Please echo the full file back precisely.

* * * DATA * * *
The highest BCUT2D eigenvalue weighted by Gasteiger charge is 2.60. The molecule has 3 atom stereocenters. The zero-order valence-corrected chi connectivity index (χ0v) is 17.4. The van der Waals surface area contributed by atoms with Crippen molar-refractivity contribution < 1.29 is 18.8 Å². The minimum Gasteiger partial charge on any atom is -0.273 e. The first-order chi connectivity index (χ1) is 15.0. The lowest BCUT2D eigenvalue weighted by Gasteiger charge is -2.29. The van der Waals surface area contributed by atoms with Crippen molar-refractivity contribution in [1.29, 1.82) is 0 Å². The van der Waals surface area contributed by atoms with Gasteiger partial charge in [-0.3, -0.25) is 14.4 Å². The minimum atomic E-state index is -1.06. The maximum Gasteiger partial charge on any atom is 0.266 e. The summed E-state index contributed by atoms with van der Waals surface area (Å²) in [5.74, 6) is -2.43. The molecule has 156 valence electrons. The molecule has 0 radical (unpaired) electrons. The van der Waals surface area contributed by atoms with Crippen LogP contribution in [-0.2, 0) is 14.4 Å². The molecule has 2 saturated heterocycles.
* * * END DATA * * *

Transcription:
The highest BCUT2D eigenvalue weighted by Gasteiger charge is 2.60. The molecule has 3 atom stereocenters. The zero-order valence-corrected chi connectivity index (χ0v) is 17.4. The van der Waals surface area contributed by atoms with Crippen molar-refractivity contribution < 1.29 is 18.8 Å². The minimum Gasteiger partial charge on any atom is -0.273 e. The first-order chi connectivity index (χ1) is 15.0. The lowest BCUT2D eigenvalue weighted by Gasteiger charge is -2.29. The van der Waals surface area contributed by atoms with Crippen molar-refractivity contribution in [1.29, 1.82) is 0 Å². The van der Waals surface area contributed by atoms with Gasteiger partial charge in [-0.3, -0.25) is 14.4 Å². The minimum atomic E-state index is -1.06. The maximum Gasteiger partial charge on any atom is 0.266 e. The summed E-state index contributed by atoms with van der Waals surface area (Å²) in [5.74, 6) is -2.43. The molecule has 156 valence electrons. The molecule has 0 radical (unpaired) electrons. The van der Waals surface area contributed by atoms with Crippen LogP contribution in [-0.2, 0) is 14.4 Å². The molecule has 2 saturated heterocycles.